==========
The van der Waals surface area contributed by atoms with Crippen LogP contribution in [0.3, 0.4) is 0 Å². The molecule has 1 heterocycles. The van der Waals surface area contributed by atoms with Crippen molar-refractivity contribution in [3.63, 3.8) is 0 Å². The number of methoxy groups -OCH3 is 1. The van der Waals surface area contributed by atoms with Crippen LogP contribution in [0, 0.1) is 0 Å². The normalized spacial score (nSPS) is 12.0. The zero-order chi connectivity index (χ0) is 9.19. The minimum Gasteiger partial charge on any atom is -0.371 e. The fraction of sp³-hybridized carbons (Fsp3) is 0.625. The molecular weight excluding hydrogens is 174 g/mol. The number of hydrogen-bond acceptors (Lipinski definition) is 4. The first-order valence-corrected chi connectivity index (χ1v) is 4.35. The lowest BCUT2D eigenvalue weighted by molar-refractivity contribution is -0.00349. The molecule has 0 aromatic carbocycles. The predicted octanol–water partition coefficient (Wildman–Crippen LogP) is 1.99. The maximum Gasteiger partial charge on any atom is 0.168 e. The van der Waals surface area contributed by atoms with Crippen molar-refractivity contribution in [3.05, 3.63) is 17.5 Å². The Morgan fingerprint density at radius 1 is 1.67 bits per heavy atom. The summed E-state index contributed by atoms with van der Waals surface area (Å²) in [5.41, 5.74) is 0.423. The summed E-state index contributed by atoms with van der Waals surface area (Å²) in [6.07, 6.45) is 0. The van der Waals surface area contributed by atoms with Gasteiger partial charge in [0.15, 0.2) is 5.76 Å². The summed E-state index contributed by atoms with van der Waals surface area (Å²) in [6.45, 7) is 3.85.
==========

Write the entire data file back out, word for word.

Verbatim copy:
The van der Waals surface area contributed by atoms with Crippen LogP contribution in [0.3, 0.4) is 0 Å². The molecule has 1 heterocycles. The van der Waals surface area contributed by atoms with Crippen molar-refractivity contribution in [3.63, 3.8) is 0 Å². The number of methoxy groups -OCH3 is 1. The van der Waals surface area contributed by atoms with Crippen LogP contribution in [0, 0.1) is 0 Å². The normalized spacial score (nSPS) is 12.0. The zero-order chi connectivity index (χ0) is 9.19. The minimum Gasteiger partial charge on any atom is -0.371 e. The fraction of sp³-hybridized carbons (Fsp3) is 0.625. The molecular weight excluding hydrogens is 174 g/mol. The number of hydrogen-bond acceptors (Lipinski definition) is 4. The first-order valence-corrected chi connectivity index (χ1v) is 4.35. The lowest BCUT2D eigenvalue weighted by molar-refractivity contribution is -0.00349. The molecule has 0 aromatic carbocycles. The predicted octanol–water partition coefficient (Wildman–Crippen LogP) is 1.99. The maximum Gasteiger partial charge on any atom is 0.168 e. The van der Waals surface area contributed by atoms with Crippen molar-refractivity contribution in [3.05, 3.63) is 17.5 Å². The Morgan fingerprint density at radius 1 is 1.67 bits per heavy atom. The summed E-state index contributed by atoms with van der Waals surface area (Å²) in [5.41, 5.74) is 0.423. The summed E-state index contributed by atoms with van der Waals surface area (Å²) in [6.07, 6.45) is 0. The van der Waals surface area contributed by atoms with Gasteiger partial charge in [0.15, 0.2) is 5.76 Å². The summed E-state index contributed by atoms with van der Waals surface area (Å²) in [6.45, 7) is 3.85.